Metrolinx announces it won’t pave over the Don Valley for new facility after all

A grassroots effort to protect the natural space in the Don Valley from a intrusive new Metrolinx layover facility has been successful. Metrolinx announced that it has found a new location.

The Metrolinx plan was part of its move to expand service on the Richmond Hill Go line. According to a city report, Metrolinx stated its requirement for a new facility at that the Don Valley location to reduce the congestion currently experienced at Union Station and to provide a location for storage and light maintenance of trains during day-time off-peak periods.

The provincial agency had planned to locate the facility north of the Prince Edward Viaduct at Bloor Street East, between the Don Valley Parkway and Lower Don Trail, along the Don Branch Rail Corridor (currently not operational), and within Toronto’s park network.

Not surprisingly, there was a large chorus of people who protested the move to pave over park and natural space for a Metrolinx facility when other suitable locations could be found.

“Metrolinx has moved the proposed Don Valley Layover facility out of the Valley,” wrote local city councillor Paula Fletcher, on Twitter. “Thank you to all the advocates who’ve spoken up to protect this important natural area.”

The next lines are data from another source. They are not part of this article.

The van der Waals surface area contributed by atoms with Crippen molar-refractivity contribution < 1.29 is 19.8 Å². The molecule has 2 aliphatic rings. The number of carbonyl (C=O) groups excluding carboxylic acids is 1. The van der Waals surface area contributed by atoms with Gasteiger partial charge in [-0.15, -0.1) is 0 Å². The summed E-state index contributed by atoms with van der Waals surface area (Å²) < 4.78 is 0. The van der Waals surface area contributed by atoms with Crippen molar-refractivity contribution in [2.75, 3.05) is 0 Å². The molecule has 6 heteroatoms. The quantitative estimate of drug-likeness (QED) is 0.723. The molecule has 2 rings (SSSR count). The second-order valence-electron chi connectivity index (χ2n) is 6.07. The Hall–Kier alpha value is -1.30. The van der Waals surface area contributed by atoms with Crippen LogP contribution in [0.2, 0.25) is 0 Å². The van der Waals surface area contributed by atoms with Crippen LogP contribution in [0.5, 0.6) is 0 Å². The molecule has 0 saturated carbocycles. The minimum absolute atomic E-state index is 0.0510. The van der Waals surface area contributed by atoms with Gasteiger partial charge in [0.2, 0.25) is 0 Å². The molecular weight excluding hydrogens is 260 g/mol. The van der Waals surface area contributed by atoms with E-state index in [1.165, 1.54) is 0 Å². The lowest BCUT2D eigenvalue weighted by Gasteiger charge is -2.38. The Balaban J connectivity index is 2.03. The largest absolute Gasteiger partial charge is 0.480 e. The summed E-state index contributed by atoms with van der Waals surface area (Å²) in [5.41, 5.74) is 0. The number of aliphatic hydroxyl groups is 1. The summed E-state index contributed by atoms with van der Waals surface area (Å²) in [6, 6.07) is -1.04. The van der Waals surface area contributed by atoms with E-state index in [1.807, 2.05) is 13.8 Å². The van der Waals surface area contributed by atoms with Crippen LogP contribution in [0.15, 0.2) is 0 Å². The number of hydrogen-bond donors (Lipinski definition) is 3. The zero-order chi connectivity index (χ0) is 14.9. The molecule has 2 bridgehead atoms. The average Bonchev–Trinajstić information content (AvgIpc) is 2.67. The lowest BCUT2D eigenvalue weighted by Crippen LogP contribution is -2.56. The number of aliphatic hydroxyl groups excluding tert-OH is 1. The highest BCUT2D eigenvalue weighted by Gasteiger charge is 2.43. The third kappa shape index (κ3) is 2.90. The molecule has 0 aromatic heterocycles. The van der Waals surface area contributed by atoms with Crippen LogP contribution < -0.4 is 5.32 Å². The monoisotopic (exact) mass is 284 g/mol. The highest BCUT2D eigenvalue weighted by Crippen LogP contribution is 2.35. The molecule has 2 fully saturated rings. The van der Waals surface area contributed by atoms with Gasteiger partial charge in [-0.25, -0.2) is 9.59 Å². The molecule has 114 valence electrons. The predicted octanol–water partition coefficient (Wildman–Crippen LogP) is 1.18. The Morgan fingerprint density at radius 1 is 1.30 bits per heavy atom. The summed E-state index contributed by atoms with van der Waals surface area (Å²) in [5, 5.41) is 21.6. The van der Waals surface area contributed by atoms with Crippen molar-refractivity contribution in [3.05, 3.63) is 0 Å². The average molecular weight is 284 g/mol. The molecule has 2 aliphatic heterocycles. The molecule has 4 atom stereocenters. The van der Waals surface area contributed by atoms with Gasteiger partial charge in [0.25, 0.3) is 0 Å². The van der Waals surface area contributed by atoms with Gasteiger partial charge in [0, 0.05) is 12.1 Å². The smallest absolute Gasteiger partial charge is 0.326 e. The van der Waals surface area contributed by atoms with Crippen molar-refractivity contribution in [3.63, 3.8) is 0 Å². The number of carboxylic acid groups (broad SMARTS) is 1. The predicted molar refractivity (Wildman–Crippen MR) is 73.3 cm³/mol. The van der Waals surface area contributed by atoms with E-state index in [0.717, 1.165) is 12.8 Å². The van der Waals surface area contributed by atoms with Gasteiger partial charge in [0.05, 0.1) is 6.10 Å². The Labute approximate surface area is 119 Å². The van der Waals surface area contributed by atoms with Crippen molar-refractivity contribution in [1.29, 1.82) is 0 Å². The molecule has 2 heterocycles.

The new proposed location is on the Richmond Hill GO Line, near York Mills Road and Leslie Street, and is in a light industrial area. According to Metrolinx, “this location is within the required proximity to Union station to accommodate train movements, has available space for the facility and minimizes service impacts on GO operations. The location also meets TRCA flood requirements and has less community and environmental impacts,” read a Metrolinx press release.

“Moving forward, engagement with Indigenous Nations and stakeholders about feasibility and due diligence work will continue to be carried out on the new location to finalize design, property requirements, schedule and operations for the On-Corridor Works Project,” it continued.

Local advocacy group Don’t Mess with the Don called the decision”big news,” in a statement on its Facebook page.

“This means thousands of trees will be saved, the Don Valley remains a park and wildlife habitat! Thanks to the mounting pressure from to various concerned citizens, groups and councillors over the past years, Metrolinx listened and did the right thing. We all support public transit, and this proves it doesn’t have to be done at the expense of our parks and green spaces. We cannot thank enough those folks who tirelessly worked to research, question, and challenge Metrolinx, raise awareness and inform the public,” read the statement.

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